With all of the newsworthy events to consider in 2014, it’s hard to pick one to focus on. But the story that stood out most to me last year was the increasing influence of money in politics. The rise of what many call “legalized bribery” is, to me, one of the biggest stories in the state and country.
Last April, a ruling by the U.S. Supreme Court in the McCutcheon v. Federal Election Commission case meant that limiting the total amount of money a single person could donate in an election was now unconstitutional. McCutcheon v. FEC could be even more dangerous than Citizens United v. FEC, which is already considered by many to be a serious blow to the democratic process.
Rulings like this only worsen the condition in politics that makes money more important than people and ideas. And many times, if the actions of a politician don’t make sense, just follow the money. When Congress has an approval rating lower than cockroaches, North Korea, and the king who opposed our independence it would make sense that such a Congress would just be voted out of office. However, incumbents tend to receive more money than challengers, and since the candidate with more money wins at least 80% of the time depending on the office, it’s easy to see how the voice of the people can be buried under cash. Then after that person wins, it’s only natural that he or she returns the favor to those donors.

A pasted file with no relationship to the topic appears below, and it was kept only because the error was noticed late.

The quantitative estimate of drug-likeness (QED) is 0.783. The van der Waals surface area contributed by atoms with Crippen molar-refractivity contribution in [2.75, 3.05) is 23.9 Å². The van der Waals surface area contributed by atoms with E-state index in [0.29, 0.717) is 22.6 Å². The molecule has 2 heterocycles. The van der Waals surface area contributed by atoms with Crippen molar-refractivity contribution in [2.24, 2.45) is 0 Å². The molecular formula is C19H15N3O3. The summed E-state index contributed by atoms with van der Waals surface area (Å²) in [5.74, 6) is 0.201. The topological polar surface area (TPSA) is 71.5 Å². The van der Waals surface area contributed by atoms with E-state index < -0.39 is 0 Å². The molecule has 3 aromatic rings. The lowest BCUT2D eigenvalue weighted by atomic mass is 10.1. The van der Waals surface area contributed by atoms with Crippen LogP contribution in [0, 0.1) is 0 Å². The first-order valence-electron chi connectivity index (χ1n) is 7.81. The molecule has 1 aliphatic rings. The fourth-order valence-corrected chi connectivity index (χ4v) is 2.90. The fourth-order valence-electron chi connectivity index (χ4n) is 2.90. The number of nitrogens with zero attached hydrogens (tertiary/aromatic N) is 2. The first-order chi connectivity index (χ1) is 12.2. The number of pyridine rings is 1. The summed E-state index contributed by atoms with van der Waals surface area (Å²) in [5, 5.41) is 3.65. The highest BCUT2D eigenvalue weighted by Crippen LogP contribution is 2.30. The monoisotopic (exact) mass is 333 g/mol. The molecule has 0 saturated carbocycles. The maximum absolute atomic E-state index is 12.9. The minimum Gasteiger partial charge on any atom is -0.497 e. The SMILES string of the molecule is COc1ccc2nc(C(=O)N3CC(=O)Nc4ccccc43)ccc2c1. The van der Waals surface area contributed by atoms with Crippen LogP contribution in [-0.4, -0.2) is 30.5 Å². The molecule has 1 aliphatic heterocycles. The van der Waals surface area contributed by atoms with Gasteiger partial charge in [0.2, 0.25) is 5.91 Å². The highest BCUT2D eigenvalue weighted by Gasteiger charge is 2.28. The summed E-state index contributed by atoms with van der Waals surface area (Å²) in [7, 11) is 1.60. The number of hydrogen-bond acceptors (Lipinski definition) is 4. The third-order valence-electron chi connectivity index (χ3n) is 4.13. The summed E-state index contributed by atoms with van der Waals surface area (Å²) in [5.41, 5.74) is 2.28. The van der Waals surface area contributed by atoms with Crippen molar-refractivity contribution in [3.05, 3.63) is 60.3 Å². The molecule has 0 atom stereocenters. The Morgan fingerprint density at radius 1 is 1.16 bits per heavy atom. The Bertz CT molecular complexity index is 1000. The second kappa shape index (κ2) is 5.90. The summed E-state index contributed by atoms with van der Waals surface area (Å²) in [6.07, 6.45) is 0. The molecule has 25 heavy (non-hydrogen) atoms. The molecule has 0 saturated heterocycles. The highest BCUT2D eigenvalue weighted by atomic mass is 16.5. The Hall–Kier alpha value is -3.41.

To me this issue needs to be addressed before all others, because many of the things that matter most to the public are being neglected, and the average person just can’t speak as loudly as a million dollars.
There is hope, however, and California is leading the charge against cases like McCutcheon v. FEC. In June of 2014, measure AJR-1, introduced by Democrat Mike Gatto of Los Angeles was approved by the California State Assembly. The measure calls for a constitutional convention in order to add a 28th amendment which increases restrictions on campaign financing and limits the idea of “corporate personhood”. The resolution, sponsored by an organization called Wolf PAC, has also been passed in Vermont and Illinois, bringing it ever closer to the 2/3 of the states needed for a convention.
Although there were some setbacks to restoring fair elections in 2014, there were also victories that will hopefully continue into 2015. California’s AJR-1 proves that average citizens can actually make a difference and change the system.
Featured image courtesy of TaxCredits.net